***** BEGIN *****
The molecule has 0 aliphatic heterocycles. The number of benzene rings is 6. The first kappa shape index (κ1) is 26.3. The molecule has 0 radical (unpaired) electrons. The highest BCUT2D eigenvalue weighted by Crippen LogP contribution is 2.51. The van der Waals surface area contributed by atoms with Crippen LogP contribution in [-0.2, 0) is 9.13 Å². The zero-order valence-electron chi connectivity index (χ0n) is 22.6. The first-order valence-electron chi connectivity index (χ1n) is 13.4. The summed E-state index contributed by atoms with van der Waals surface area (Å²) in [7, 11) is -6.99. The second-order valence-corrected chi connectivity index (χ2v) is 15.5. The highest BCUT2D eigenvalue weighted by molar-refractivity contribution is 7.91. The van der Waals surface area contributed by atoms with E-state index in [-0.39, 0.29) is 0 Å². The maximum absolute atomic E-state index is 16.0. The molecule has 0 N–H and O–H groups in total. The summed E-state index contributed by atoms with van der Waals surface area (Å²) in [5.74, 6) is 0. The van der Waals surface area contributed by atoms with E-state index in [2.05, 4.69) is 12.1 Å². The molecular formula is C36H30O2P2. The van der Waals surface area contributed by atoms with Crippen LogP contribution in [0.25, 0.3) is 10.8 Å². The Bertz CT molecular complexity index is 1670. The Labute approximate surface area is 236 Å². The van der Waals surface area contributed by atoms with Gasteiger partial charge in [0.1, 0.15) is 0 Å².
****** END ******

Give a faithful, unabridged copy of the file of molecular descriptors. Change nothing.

The molecule has 0 aliphatic heterocycles. The number of benzene rings is 6. The first kappa shape index (κ1) is 26.3. The molecule has 0 radical (unpaired) electrons. The highest BCUT2D eigenvalue weighted by Crippen LogP contribution is 2.51. The van der Waals surface area contributed by atoms with Crippen LogP contribution in [-0.2, 0) is 9.13 Å². The zero-order valence-electron chi connectivity index (χ0n) is 22.6. The first-order valence-electron chi connectivity index (χ1n) is 13.4. The summed E-state index contributed by atoms with van der Waals surface area (Å²) in [7, 11) is -6.99. The second-order valence-corrected chi connectivity index (χ2v) is 15.5. The highest BCUT2D eigenvalue weighted by molar-refractivity contribution is 7.91. The van der Waals surface area contributed by atoms with E-state index in [-0.39, 0.29) is 0 Å². The maximum absolute atomic E-state index is 16.0. The molecule has 0 N–H and O–H groups in total. The summed E-state index contributed by atoms with van der Waals surface area (Å²) in [5.74, 6) is 0. The van der Waals surface area contributed by atoms with E-state index in [2.05, 4.69) is 12.1 Å². The molecular formula is C36H30O2P2. The van der Waals surface area contributed by atoms with Crippen LogP contribution in [0.25, 0.3) is 10.8 Å². The Bertz CT molecular complexity index is 1670. The Labute approximate surface area is 236 Å². The van der Waals surface area contributed by atoms with Gasteiger partial charge in [0.1, 0.15) is 0 Å².